CityRail EMU at Chatswood.

AUSTRALIA: The Labor administration in New South Wales has decided to abolish RailCorp and return the state’s rail nework to government control. Premier Nathan Rees said on October 8 that legislation would be introduced into the next session of Parliament to abolish the corporation’s management board and convert the organisation to a ‘statutory authority’.

Rees said the move was intended to restore accountability and improve services, suggesting that railway operations had been ‘at arms length from the government for too long.’ Noting that ‘commuters expect governments to be responsible’, Rees pointed out that the market-style corporate model introduced by former Transport Minister Michael Costa had left the minister with ‘little authority over day-to-day operations.

The NSW rail sector has changed extensively over the past decade, following the break-up of the former State Rail Authority. With the establishment of the NSW Rail Infrastructure Corp, train operations were initially split between the Sydney CityRail network and the inter-state business comprising FreightCorp and the Countrylink inter-city passenger services.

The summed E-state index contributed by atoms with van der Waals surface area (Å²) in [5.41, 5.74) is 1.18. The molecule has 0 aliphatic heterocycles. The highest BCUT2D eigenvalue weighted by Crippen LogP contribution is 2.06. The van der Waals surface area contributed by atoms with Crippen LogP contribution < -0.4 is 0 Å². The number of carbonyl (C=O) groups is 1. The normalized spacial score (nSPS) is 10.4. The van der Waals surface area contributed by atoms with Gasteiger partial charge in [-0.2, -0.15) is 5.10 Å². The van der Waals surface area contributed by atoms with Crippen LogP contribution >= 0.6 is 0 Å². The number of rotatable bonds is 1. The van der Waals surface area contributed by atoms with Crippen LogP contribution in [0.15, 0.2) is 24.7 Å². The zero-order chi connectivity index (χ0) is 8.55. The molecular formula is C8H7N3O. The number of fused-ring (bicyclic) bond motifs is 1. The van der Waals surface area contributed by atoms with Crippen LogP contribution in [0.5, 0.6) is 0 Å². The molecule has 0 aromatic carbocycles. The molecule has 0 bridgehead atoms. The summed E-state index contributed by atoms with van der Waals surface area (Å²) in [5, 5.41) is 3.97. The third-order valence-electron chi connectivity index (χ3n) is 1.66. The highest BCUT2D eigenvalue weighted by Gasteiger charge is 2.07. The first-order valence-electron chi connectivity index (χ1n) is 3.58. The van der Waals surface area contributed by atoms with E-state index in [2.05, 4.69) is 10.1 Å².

FreightCorp was subsequently privatised and became part of Pacific National, and control of the interstate rail infrastructure and other rural lines was transferred to Australian Rail Track Corp. This left RIC controlling only the metropolitan rail infrastructure, so in April 2003 Costa decided to merge its residual activities with Countrylink and CityRail. RailCorp was formally established in 2004 under the State Owned Corporations Act, but reportedly suffered from a difficult relationship between the transport minister and the corporation’s former CEO Vince Graham who resigned earlier this year.

A study of CityRail operations commissioned from Boston Consulting Group by the previous administration had recommended significant cuts in the ‘bloated’ workforce and outsourcing of rolling stock maintenance to improve productivity and performance. According to the Sydney Morning Herald, a review by the Independent Pricing & Regulatory Tribunal suggested that streamlining RailCorp could save A$1bn over the next four years.

According to Rees, abolition of RailCorp will release more money for ‘front-line’ operations. The decision was welcomed by union representatives, who have clashed repeatedly with RailCorp management over proposed productivity initiatives and other changes to working practices.